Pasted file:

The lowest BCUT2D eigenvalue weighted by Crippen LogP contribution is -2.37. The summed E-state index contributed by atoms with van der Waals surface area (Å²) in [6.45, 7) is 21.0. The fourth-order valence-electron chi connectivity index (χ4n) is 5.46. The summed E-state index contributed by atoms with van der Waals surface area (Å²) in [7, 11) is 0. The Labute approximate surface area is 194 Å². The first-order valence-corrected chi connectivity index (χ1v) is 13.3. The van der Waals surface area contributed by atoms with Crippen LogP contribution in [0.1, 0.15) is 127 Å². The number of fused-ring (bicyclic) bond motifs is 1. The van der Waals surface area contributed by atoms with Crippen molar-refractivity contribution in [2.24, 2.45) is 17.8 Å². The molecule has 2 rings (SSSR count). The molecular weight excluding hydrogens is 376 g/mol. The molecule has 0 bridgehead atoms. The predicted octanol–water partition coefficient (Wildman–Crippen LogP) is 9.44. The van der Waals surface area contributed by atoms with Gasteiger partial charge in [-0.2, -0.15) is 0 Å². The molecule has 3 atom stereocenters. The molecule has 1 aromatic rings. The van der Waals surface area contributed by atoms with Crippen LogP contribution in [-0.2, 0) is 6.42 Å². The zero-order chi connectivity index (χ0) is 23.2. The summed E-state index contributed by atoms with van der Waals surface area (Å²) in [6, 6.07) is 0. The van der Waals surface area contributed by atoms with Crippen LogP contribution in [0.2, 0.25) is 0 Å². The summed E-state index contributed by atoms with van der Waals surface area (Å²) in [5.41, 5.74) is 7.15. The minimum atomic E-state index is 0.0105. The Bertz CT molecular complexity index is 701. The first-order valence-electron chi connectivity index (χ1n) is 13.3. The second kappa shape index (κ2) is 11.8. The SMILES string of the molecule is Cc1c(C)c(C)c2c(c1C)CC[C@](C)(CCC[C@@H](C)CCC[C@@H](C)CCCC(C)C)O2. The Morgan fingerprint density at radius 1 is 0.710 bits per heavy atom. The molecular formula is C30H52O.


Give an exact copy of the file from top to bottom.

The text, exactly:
The lowest BCUT2D eigenvalue weighted by Crippen LogP contribution is -2.37. The summed E-state index contributed by atoms with van der Waals surface area (Å²) in [6.45, 7) is 21.0. The fourth-order valence-electron chi connectivity index (χ4n) is 5.46. The summed E-state index contributed by atoms with van der Waals surface area (Å²) in [7, 11) is 0. The Labute approximate surface area is 194 Å². The first-order valence-corrected chi connectivity index (χ1v) is 13.3. The van der Waals surface area contributed by atoms with Crippen LogP contribution in [0.1, 0.15) is 127 Å². The number of fused-ring (bicyclic) bond motifs is 1. The van der Waals surface area contributed by atoms with Crippen molar-refractivity contribution in [2.24, 2.45) is 17.8 Å². The molecule has 2 rings (SSSR count). The molecular weight excluding hydrogens is 376 g/mol. The molecule has 0 bridgehead atoms. The predicted octanol–water partition coefficient (Wildman–Crippen LogP) is 9.44. The van der Waals surface area contributed by atoms with Gasteiger partial charge in [-0.2, -0.15) is 0 Å². The molecule has 3 atom stereocenters. The molecule has 1 aromatic rings. The van der Waals surface area contributed by atoms with Crippen LogP contribution in [-0.2, 0) is 6.42 Å². The zero-order chi connectivity index (χ0) is 23.2. The summed E-state index contributed by atoms with van der Waals surface area (Å²) in [6, 6.07) is 0. The van der Waals surface area contributed by atoms with Crippen LogP contribution in [0.2, 0.25) is 0 Å². The summed E-state index contributed by atoms with van der Waals surface area (Å²) in [5.41, 5.74) is 7.15. The minimum atomic E-state index is 0.0105. The Bertz CT molecular complexity index is 701. The first-order valence-electron chi connectivity index (χ1n) is 13.3. The second kappa shape index (κ2) is 11.8. The SMILES string of the molecule is Cc1c(C)c(C)c2c(c1C)CC[C@](C)(CCC[C@@H](C)CCC[C@@H](C)CCCC(C)C)O2. The Morgan fingerprint density at radius 1 is 0.710 bits per heavy atom. The molecular formula is C30H52O.